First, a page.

|EMBRYOLOGY HOME||EMBRYOLOGY TABLE OF CONTENTS||OBL HOME||OBL REFERENCES|
THE DORSAL, HOLLOW NERVE CORD
THE FORMATION OF THE NERVOUS SYSTEM
The primitive streak of the epiblast marks the point where the central nervous system begins to form. A neural plate forms two neural folds which will fuse to form the neural tube.
|Although the organizing region of amphibians forms a circular blastopore compared to the linear primitive streak of amniotes, the two regions are similar. In amniotes, Henson’s node at the anterior end of the primitive streak is homologous to the dorsal blastopore lip of amphibians, as evidenced by shared gene expression such as goosecoid, Xnot/Cnot, noggin, and nodal/XNr in addition to physical and functional similarities (Arendt, 1999).|
Once the primitive streak forms, if it possible
to identify the cranial/caudal and dorsal/ventral axes of the embryo.
By the fourth week the primitive streak has disappeared although
it does occasionally persist later in development in some fetuses.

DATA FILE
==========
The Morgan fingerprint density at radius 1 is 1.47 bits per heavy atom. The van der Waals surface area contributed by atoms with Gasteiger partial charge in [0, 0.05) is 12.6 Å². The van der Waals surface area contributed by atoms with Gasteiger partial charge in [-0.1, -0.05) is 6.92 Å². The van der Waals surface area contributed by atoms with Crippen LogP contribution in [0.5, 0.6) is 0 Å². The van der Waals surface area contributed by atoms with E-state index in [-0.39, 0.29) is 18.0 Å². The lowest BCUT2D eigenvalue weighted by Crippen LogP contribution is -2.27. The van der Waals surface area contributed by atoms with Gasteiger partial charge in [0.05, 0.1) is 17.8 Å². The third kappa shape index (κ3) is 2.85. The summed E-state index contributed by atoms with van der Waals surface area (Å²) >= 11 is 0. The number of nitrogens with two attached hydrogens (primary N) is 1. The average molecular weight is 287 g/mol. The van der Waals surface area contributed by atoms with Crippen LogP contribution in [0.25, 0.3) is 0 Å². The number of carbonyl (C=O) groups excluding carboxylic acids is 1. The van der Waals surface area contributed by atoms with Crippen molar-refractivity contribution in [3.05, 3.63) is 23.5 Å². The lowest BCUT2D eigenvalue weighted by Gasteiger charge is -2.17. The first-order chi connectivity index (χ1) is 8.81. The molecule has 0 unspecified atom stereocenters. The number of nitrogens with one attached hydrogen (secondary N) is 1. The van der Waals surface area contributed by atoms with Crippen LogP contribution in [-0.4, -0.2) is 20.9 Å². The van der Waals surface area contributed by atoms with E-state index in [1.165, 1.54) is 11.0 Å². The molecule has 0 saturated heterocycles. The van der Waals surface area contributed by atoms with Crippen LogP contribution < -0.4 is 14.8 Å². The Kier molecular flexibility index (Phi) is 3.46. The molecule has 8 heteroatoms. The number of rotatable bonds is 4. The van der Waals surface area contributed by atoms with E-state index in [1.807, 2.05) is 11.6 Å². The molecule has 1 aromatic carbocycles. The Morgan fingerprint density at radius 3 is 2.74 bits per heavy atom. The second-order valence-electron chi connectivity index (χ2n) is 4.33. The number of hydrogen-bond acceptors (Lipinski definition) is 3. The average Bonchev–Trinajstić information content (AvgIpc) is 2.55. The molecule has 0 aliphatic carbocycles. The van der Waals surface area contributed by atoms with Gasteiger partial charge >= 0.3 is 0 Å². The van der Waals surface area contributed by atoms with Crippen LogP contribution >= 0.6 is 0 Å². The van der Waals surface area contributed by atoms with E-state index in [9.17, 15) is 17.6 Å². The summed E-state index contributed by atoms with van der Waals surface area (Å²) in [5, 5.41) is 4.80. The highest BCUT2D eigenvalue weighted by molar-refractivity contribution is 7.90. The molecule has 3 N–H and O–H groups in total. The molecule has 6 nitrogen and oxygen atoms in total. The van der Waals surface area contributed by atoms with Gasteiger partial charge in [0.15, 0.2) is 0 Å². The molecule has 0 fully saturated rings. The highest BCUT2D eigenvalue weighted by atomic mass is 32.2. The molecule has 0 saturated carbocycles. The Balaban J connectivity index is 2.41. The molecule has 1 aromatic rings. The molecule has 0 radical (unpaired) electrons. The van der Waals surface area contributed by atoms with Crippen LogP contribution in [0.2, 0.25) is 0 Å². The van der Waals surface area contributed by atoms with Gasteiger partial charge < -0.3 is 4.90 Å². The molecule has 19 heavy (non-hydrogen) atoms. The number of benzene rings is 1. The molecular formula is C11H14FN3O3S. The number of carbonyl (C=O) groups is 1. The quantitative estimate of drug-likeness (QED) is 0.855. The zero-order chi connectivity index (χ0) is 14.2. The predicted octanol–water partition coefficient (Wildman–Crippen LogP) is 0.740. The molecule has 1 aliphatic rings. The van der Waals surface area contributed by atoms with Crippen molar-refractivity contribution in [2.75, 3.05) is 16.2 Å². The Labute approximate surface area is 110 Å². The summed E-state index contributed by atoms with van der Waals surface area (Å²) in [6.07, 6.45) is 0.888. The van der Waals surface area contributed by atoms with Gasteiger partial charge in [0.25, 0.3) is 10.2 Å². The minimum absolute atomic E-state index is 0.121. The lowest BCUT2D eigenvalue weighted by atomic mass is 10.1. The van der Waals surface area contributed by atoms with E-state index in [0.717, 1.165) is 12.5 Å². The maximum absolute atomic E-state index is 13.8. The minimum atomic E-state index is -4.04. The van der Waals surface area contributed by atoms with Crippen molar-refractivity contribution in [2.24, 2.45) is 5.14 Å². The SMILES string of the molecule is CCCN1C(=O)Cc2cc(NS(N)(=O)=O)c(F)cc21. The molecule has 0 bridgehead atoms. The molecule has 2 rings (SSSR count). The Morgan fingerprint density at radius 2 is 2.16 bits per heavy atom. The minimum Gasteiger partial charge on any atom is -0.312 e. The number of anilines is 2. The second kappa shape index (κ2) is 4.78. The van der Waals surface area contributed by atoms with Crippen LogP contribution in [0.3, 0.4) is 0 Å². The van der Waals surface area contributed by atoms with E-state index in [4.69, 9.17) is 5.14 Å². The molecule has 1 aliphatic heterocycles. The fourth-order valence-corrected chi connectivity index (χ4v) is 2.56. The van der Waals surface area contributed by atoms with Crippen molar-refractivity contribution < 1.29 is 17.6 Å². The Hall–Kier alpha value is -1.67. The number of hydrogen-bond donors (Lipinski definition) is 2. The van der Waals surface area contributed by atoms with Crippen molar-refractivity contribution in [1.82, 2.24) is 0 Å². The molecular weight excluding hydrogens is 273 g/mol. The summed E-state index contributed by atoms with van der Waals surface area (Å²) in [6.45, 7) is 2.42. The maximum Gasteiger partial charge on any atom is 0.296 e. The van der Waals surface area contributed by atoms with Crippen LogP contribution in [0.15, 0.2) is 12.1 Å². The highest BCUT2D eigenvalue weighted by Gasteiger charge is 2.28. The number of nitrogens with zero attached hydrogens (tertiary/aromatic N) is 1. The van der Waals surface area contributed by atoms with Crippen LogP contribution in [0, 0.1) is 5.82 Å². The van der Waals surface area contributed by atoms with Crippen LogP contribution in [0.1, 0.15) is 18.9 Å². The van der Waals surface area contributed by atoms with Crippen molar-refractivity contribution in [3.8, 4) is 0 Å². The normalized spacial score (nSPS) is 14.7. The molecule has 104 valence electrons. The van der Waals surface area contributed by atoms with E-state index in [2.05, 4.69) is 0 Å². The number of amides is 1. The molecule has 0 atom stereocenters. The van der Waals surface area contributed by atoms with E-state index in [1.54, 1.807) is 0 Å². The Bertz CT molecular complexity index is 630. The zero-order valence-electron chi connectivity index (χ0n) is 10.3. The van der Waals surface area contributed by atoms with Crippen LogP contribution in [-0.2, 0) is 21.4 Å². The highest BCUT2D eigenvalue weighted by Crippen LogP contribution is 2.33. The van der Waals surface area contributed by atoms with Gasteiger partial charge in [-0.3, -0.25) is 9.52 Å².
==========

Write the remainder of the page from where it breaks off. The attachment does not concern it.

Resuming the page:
In 1/35,000 children the tissue which persists from the primitive
streak forms a saccrococcygeal teratoma (
The nervous system forms as neurectoderm differentiates to neural tissue. The neural plate forms two neural folds which, upon fusing, become the neural tube.
Frog Neural Plate
|Frog Neural Folds|
|Frog Neural Tube|
HOLLOW NERVE CORD AND SPINAL CORD
One of the four basic characteristics of chordates is the presence of a hollow, dorsal nerve tube. In adults, nervous tissue surrounds the central canal of the spinal cord and the ventricles of the brain through which cerebrospinal fluid passes. The small relative size of these spaces in adult nervous systems is unlike the large hollow center of the embryonic nerve cord.
|Pig spinal cord|
|20 mm pig brain showing lateral ventricles and fourth ventricle|
|Chimps and humans have the shortest spinal cords (relatively) in the order primates (MacLarnon, 1996). Human embryos begin with coccygeal ganglia which degenerate although a coccygeal medullary vestige is retained until later in fetal life (Ariens, p. 221).|